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Credits (left to right): . HDF Team/NASA • Cassini Imaging Team/SSI/JPL/ESA/NASA
• Stardust Team/JPL/NASA • Mars Exploration Rover Mission/JPL/NASA • Anthony Peratt


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Electric Cosmos

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Dec 23, 2004
Predicting a Year of Breakthroughs

Nothing is more essential to a new vantage point in the sciences than the power of prediction.  And nothing tests predictive ability more fiercely than new discoveries, as space probes expand our view of the solar system and the larger universe.

The space age has not been friendly to scientific orthodoxy. Our telescopes and probes have produced far more surprises than confirmations. Surprises are the first indication that we are not seeing the world accurately. Before the discovery of magnetic fields in space, astronomers did not expect them. Magnetic fields are the signature of electric currents, but few could imagine electricity acting across the “vacuum” between planets or between stars.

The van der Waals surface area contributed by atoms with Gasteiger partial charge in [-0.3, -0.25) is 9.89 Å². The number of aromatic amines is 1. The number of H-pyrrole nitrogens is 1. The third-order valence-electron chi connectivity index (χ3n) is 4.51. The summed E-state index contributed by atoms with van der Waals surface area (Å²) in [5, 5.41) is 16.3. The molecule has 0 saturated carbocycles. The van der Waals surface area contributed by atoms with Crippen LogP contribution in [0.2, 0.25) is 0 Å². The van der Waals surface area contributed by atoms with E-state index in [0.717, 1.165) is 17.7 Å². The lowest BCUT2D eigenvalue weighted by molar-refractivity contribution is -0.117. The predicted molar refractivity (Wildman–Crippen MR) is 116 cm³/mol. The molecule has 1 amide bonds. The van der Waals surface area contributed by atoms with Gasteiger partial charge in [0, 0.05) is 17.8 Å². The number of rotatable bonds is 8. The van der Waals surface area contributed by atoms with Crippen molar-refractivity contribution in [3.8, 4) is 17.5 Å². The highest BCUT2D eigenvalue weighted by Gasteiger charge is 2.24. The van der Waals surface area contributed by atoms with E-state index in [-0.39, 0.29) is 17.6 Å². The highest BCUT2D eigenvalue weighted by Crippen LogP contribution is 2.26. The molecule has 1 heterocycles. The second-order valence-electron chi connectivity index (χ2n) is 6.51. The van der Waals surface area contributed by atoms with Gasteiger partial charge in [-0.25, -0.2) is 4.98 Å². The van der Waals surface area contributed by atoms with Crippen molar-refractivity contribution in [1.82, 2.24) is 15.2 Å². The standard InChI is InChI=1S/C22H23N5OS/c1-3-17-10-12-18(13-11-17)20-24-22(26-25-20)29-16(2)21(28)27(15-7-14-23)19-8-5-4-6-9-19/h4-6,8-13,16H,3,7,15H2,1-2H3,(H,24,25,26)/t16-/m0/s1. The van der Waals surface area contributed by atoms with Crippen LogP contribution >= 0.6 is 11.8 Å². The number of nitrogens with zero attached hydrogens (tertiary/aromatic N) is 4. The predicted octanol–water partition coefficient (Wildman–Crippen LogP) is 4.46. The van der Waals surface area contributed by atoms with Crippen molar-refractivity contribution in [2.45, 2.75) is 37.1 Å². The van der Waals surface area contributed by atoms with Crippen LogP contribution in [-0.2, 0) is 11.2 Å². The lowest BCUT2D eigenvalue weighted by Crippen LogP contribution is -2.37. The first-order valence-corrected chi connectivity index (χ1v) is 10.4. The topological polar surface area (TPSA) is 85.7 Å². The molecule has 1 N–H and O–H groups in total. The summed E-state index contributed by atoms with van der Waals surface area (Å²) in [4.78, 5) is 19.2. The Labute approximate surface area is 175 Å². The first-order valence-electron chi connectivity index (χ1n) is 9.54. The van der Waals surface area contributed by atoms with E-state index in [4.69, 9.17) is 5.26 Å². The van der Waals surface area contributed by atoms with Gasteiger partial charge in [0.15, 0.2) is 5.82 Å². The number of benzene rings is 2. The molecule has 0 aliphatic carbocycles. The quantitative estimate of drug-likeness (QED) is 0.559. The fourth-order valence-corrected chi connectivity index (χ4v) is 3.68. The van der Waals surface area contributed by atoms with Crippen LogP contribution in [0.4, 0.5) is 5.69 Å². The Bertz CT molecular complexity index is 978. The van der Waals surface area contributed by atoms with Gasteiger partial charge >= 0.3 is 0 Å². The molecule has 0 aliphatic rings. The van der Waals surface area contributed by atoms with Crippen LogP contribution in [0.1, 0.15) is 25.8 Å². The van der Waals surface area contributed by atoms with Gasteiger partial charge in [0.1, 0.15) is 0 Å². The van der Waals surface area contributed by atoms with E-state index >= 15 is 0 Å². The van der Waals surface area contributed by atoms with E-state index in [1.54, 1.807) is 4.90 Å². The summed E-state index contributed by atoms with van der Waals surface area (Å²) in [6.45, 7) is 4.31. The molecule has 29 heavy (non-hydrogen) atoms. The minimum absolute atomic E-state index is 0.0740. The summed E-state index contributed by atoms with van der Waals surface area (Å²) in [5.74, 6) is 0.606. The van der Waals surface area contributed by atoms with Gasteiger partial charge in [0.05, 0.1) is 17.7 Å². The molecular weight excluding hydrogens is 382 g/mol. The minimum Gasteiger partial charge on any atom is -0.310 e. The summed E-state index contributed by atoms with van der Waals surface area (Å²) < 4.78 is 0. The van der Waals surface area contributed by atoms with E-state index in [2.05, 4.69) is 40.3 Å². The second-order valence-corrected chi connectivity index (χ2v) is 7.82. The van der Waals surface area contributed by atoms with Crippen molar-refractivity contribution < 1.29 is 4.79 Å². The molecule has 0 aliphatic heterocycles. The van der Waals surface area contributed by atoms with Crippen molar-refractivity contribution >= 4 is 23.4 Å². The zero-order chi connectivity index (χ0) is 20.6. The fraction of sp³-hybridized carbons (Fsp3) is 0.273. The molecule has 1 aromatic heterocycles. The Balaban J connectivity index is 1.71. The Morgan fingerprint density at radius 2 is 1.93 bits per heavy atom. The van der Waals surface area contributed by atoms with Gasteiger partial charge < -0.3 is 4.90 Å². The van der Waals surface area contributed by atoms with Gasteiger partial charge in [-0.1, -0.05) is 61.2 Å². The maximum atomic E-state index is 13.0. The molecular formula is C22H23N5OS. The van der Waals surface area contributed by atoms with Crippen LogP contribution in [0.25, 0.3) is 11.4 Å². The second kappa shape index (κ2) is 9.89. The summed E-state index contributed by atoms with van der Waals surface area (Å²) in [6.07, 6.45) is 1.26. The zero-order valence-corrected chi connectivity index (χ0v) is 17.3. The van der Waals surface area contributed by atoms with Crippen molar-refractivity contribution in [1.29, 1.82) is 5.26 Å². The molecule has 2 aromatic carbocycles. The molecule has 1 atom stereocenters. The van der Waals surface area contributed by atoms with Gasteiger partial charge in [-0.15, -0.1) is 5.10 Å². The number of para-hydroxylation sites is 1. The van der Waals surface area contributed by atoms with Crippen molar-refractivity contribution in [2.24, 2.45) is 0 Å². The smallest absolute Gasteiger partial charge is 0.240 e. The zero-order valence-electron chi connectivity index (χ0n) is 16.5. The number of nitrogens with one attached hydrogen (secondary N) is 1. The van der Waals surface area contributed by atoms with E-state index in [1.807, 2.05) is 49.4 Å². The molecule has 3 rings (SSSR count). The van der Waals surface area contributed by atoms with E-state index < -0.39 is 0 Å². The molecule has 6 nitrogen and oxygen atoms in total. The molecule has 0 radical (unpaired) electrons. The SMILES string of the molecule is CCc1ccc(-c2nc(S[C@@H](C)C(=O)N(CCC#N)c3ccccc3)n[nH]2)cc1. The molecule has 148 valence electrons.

The surprises of the space age are pointers that must not be ignored.  These pointers are not chaotic. They speak for more unified possibilities, for a new vantage point from which the surprises are PREDICTABLE: acceleration of the solar wind; x-rays from comets, inexplicable crater chains on planets, moons, and asteroids; super-heated “volcanoes” on Io, the hourglass formations of nebulas; quasars physically connected to the closest galaxies. In such instances and a hundred more, the moment of discovery provoked exclamations of great surprise. The scientists in charge were looking for something else!

It is time, therefore, to begin testing the predictive ability of a new perspective, one based on the powerful electric force in the universe.  Accordingly, we shall devote our last five pictures of the day for this year  (December 27-31) to anticipating paths of discovery in 2005. The headings will be--

• Decline of the Big Bang hypothesis

• Role of electricity in the Saturnian system

• The electric comet (and what it can tell us about the Sun)

• Electrical scarring of planets and moons

• Plasma discharge configurations in the ancient sky

We invite our readers to consider these pages as they appear and to observe the course of scientific exploration in 2005. Watch particularly for a cascade of surprises, with an eye to issues of theory and prediction.



David Talbott, Wallace Thornhill
Amy Acheson
  CONTRIBUTING EDITORS: Mel Acheson, Michael Armstrong, Dwardu Cardona,
Ev Cochrane,   Walter Radtke, C.J. Ransom, Don Scott, Rens van der Sluijs, Ian Tresman
  WEBMASTER: Michael Armstrong

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